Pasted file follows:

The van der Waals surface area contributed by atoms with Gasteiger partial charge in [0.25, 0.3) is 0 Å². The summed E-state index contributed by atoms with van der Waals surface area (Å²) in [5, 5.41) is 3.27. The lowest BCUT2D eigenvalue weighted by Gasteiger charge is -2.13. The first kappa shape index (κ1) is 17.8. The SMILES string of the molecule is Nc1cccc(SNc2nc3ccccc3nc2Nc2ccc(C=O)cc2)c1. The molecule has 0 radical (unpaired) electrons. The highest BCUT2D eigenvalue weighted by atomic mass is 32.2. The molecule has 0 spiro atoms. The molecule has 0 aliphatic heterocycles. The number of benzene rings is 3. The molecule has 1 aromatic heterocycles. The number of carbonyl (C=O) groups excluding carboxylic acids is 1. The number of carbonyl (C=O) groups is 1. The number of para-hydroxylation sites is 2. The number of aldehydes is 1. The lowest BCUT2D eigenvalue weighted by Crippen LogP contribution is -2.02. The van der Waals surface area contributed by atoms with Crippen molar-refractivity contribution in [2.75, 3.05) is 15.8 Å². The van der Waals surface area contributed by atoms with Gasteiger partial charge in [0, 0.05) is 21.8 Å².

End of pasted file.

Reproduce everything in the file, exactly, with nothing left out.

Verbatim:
The van der Waals surface area contributed by atoms with Gasteiger partial charge in [0.25, 0.3) is 0 Å². The summed E-state index contributed by atoms with van der Waals surface area (Å²) in [5, 5.41) is 3.27. The lowest BCUT2D eigenvalue weighted by Gasteiger charge is -2.13. The first kappa shape index (κ1) is 17.8. The SMILES string of the molecule is Nc1cccc(SNc2nc3ccccc3nc2Nc2ccc(C=O)cc2)c1. The molecule has 0 radical (unpaired) electrons. The highest BCUT2D eigenvalue weighted by atomic mass is 32.2. The molecule has 0 spiro atoms. The molecule has 0 aliphatic heterocycles. The number of benzene rings is 3. The molecule has 1 aromatic heterocycles. The number of carbonyl (C=O) groups excluding carboxylic acids is 1. The number of carbonyl (C=O) groups is 1. The number of para-hydroxylation sites is 2. The number of aldehydes is 1. The lowest BCUT2D eigenvalue weighted by Crippen LogP contribution is -2.02. The van der Waals surface area contributed by atoms with Crippen molar-refractivity contribution in [2.75, 3.05) is 15.8 Å². The van der Waals surface area contributed by atoms with Gasteiger partial charge in [0, 0.05) is 21.8 Å².